Last time in this series, we looked at how marketing carved out a brave new world for itself in the 80’s. This time around, we’ll be exploring the ways in which marketing approaches changed during the 90’s and 00’s- and how the internet turned everything on its head.
During the 90’s, the world faced its biggest cultural revolution since the invention of the printing press- the internet. With more and more people getting online and discovering the world wide web, people became connected in a whole new way. Now, instead of the regular post, people were using email to communicate- and that presented a huge opportunity for businesses. By getting people to sign up to mailing lists, companies could send out ads and information about special offers, all for free. That prospect was a little too tantalizing for some marketers, though, and it led to the development of so-called “spam” email- unsolicited messages that simply took up space in people’s inboxes.
In 1998, the world of marketing was turned on its head with the launch of Google. Before then, search engines weren’t really a thing, and if you wanted to get to a certain page, you either needed the URL or a link to it. Mass email was always an option to reach out to people, but many people were wary of spam in these early days of the internet. Now, though, consumers could easily find what they needed with just a few clicks- which naturally led to all sorts of companies vying for the top spots in search results. Search Engine Optimisation and paid search ads quickly became the norm for businesses that want to succeed.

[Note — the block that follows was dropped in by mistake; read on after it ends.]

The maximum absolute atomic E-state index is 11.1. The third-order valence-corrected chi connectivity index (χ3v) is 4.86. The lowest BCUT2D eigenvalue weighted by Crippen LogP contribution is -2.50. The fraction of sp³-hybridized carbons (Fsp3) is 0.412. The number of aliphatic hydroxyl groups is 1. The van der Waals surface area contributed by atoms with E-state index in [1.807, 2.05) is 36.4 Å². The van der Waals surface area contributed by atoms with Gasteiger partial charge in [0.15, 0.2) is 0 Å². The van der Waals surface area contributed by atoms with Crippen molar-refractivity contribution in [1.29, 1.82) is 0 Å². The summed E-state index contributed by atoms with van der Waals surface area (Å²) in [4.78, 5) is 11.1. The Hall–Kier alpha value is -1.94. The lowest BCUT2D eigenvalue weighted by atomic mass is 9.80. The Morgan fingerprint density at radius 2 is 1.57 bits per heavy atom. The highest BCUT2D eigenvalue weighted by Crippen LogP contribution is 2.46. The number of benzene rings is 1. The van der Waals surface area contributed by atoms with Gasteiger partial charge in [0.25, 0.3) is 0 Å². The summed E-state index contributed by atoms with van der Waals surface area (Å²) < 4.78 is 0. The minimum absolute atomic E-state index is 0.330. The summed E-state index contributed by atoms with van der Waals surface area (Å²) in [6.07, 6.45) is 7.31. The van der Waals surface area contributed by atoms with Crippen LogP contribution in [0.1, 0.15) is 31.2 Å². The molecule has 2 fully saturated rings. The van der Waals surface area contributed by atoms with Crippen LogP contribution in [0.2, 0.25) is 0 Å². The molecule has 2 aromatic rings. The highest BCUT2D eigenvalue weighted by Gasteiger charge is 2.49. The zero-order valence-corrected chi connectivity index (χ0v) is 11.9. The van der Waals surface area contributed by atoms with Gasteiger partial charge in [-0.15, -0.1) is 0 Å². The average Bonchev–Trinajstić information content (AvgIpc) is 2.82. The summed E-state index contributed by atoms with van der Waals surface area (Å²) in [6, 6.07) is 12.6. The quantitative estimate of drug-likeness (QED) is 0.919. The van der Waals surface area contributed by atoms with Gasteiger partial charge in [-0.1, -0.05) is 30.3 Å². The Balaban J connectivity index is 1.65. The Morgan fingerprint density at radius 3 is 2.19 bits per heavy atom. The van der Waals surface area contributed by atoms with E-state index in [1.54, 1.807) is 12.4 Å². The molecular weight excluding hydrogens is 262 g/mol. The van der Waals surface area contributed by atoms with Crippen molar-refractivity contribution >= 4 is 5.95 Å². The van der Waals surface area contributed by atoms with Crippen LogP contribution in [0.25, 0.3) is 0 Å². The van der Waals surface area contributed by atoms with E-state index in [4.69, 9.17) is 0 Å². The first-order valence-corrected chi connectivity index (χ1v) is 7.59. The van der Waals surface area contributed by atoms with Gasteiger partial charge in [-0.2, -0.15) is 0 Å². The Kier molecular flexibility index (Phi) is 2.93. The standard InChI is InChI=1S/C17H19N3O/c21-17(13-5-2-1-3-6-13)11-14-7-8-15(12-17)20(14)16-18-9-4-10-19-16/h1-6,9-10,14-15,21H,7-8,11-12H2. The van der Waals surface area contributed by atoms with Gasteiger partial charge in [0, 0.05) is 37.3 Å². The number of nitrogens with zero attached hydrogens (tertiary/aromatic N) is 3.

Throughout the 00’s and into today, social media has become the king of the internet. It’s now the main way that people get information online, with hundreds of millions of us catching up on our newsfeeds every single day. Sites like Facebook have gone from small pet projects only intended for a select audience to huge, world-conquering corporations. The reason why social media platforms like Twitter and Facebook are so important for marketing is because it’s incredibly easy to not just reach out to people, but to create a two-way relationship. Consumers can now talk back, and that lets businesses listen to their comments and tailor their approach accordingly.
Meanwhile, in 2005, YouTube launched, totally transforming the way that people accessed content online. Instead of paying for extra bandwidth to host videos on their own sites, there was now a handy place where anyone could upload their videos to be seen by the whole world- all for free! It wasn’t long before companies started to take advantage of that by launching quirky video ad campaigns designed to go viral. On top of this, companies started to launch dedicated sites for ad campaigns which, like guerilla marketing, spread through word-of-mouth. One notable example of this was Burger King’s “Subservient Chicken”. By visiting the site, users could give the chicken (played by an actor in a costume) commands to follow. Originally intended to promote a single new product, the chicken was a runaway success, and the site ran for over three years.
There’s no doubt about just how much the rise of the internet during this time changed the face of marketing. In just a short space of time, things had moved on from mimicking traditional advertising in a digital form, to coming up with brand new ways of capturing the public’s imagination. Things were moving fast- and in our next and final piece in this series, we’ll take a look at the state of the marketing world today, and what we can expect to see in the near future.